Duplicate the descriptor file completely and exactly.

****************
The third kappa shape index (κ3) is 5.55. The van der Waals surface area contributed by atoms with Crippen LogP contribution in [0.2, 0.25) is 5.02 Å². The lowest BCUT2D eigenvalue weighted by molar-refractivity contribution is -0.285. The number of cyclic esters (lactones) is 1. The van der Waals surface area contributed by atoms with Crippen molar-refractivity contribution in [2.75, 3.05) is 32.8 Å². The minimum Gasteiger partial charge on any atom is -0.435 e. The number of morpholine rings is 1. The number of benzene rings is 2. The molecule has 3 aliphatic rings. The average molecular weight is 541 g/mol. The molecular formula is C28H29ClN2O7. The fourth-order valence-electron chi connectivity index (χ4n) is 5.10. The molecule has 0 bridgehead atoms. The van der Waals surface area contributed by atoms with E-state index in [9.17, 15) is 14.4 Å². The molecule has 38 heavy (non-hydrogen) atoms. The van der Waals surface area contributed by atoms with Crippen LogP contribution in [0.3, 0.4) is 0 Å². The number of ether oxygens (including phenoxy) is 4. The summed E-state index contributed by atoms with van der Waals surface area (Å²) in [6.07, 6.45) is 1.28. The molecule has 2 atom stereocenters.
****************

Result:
The third kappa shape index (κ3) is 5.55. The van der Waals surface area contributed by atoms with Crippen LogP contribution in [0.2, 0.25) is 5.02 Å². The lowest BCUT2D eigenvalue weighted by molar-refractivity contribution is -0.285. The number of cyclic esters (lactones) is 1. The van der Waals surface area contributed by atoms with Crippen molar-refractivity contribution in [2.75, 3.05) is 32.8 Å². The minimum Gasteiger partial charge on any atom is -0.435 e. The number of morpholine rings is 1. The number of benzene rings is 2. The molecule has 3 aliphatic rings. The average molecular weight is 541 g/mol. The molecular formula is C28H29ClN2O7. The fourth-order valence-electron chi connectivity index (χ4n) is 5.10. The molecule has 0 bridgehead atoms. The van der Waals surface area contributed by atoms with E-state index in [9.17, 15) is 14.4 Å². The molecule has 38 heavy (non-hydrogen) atoms. The van der Waals surface area contributed by atoms with Crippen LogP contribution in [0.3, 0.4) is 0 Å². The number of ether oxygens (including phenoxy) is 4. The summed E-state index contributed by atoms with van der Waals surface area (Å²) in [6.07, 6.45) is 1.28. The molecule has 2 atom stereocenters.